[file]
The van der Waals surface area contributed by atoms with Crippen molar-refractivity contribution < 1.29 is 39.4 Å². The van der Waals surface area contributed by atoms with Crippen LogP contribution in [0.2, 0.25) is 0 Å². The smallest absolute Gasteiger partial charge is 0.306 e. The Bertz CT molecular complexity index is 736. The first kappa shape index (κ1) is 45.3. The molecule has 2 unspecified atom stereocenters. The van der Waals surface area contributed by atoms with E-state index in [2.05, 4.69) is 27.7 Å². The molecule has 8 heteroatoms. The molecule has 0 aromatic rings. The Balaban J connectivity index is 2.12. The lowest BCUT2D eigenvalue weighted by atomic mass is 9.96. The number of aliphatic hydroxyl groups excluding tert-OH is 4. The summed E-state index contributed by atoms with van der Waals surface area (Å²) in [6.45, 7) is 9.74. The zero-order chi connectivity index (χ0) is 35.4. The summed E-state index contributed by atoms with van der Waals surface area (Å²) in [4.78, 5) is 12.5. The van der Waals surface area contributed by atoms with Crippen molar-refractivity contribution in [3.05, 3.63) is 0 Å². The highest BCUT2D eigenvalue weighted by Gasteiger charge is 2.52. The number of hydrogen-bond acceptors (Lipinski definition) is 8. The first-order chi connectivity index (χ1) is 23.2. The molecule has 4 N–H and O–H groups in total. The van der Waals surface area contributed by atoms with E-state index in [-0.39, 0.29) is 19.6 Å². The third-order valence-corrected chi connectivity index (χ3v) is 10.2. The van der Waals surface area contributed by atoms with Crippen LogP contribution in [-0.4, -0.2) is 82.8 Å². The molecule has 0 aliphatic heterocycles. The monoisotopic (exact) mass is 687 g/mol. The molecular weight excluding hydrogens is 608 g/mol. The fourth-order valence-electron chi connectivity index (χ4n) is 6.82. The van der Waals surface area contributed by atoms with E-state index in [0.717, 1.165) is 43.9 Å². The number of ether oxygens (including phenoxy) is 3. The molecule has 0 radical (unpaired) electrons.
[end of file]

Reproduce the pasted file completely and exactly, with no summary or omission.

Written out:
The van der Waals surface area contributed by atoms with Crippen molar-refractivity contribution < 1.29 is 39.4 Å². The van der Waals surface area contributed by atoms with Crippen LogP contribution in [0.2, 0.25) is 0 Å². The smallest absolute Gasteiger partial charge is 0.306 e. The Bertz CT molecular complexity index is 736. The first kappa shape index (κ1) is 45.3. The molecule has 2 unspecified atom stereocenters. The van der Waals surface area contributed by atoms with E-state index in [2.05, 4.69) is 27.7 Å². The molecule has 8 heteroatoms. The molecule has 0 aromatic rings. The Balaban J connectivity index is 2.12. The lowest BCUT2D eigenvalue weighted by atomic mass is 9.96. The number of aliphatic hydroxyl groups excluding tert-OH is 4. The summed E-state index contributed by atoms with van der Waals surface area (Å²) in [6.45, 7) is 9.74. The zero-order chi connectivity index (χ0) is 35.4. The summed E-state index contributed by atoms with van der Waals surface area (Å²) in [4.78, 5) is 12.5. The van der Waals surface area contributed by atoms with Crippen molar-refractivity contribution in [3.05, 3.63) is 0 Å². The highest BCUT2D eigenvalue weighted by Gasteiger charge is 2.52. The number of hydrogen-bond acceptors (Lipinski definition) is 8. The first-order chi connectivity index (χ1) is 23.2. The molecule has 4 N–H and O–H groups in total. The van der Waals surface area contributed by atoms with E-state index in [-0.39, 0.29) is 19.6 Å². The third-order valence-corrected chi connectivity index (χ3v) is 10.2. The van der Waals surface area contributed by atoms with Crippen LogP contribution in [-0.4, -0.2) is 82.8 Å². The molecule has 0 aliphatic heterocycles. The monoisotopic (exact) mass is 687 g/mol. The molecular weight excluding hydrogens is 608 g/mol. The fourth-order valence-electron chi connectivity index (χ4n) is 6.82. The van der Waals surface area contributed by atoms with E-state index in [0.717, 1.165) is 43.9 Å². The number of ether oxygens (including phenoxy) is 3. The molecule has 0 radical (unpaired) electrons.